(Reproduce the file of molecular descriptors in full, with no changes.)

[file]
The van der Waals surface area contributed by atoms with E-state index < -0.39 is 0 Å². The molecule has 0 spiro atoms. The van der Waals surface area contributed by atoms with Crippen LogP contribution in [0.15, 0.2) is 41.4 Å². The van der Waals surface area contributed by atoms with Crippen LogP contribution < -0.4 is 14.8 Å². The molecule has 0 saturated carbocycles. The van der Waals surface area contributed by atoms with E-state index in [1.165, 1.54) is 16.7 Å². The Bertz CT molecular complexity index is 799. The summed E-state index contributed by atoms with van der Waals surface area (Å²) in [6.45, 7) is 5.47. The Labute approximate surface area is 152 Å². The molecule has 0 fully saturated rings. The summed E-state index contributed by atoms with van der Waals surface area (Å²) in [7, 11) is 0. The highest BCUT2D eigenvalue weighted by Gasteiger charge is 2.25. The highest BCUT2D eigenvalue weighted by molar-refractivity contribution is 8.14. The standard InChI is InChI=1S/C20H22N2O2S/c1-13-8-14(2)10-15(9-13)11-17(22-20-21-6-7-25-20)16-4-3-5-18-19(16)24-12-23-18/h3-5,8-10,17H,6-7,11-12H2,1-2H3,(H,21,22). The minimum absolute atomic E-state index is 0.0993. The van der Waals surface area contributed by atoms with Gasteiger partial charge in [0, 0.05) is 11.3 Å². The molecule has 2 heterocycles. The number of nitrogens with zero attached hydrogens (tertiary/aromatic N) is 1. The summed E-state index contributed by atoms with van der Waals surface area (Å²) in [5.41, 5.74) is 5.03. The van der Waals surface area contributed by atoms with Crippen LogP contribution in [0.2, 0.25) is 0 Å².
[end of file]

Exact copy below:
The van der Waals surface area contributed by atoms with E-state index < -0.39 is 0 Å². The molecule has 0 spiro atoms. The van der Waals surface area contributed by atoms with Crippen LogP contribution in [0.15, 0.2) is 41.4 Å². The van der Waals surface area contributed by atoms with Crippen LogP contribution < -0.4 is 14.8 Å². The molecule has 0 saturated carbocycles. The van der Waals surface area contributed by atoms with E-state index in [1.165, 1.54) is 16.7 Å². The Bertz CT molecular complexity index is 799. The summed E-state index contributed by atoms with van der Waals surface area (Å²) in [6.45, 7) is 5.47. The Labute approximate surface area is 152 Å². The molecule has 0 fully saturated rings. The summed E-state index contributed by atoms with van der Waals surface area (Å²) in [7, 11) is 0. The highest BCUT2D eigenvalue weighted by Gasteiger charge is 2.25. The highest BCUT2D eigenvalue weighted by molar-refractivity contribution is 8.14. The standard InChI is InChI=1S/C20H22N2O2S/c1-13-8-14(2)10-15(9-13)11-17(22-20-21-6-7-25-20)16-4-3-5-18-19(16)24-12-23-18/h3-5,8-10,17H,6-7,11-12H2,1-2H3,(H,21,22). The minimum absolute atomic E-state index is 0.0993. The van der Waals surface area contributed by atoms with Gasteiger partial charge in [0, 0.05) is 11.3 Å². The molecule has 2 heterocycles. The number of nitrogens with zero attached hydrogens (tertiary/aromatic N) is 1. The summed E-state index contributed by atoms with van der Waals surface area (Å²) in [5.41, 5.74) is 5.03. The van der Waals surface area contributed by atoms with Crippen LogP contribution in [0.2, 0.25) is 0 Å².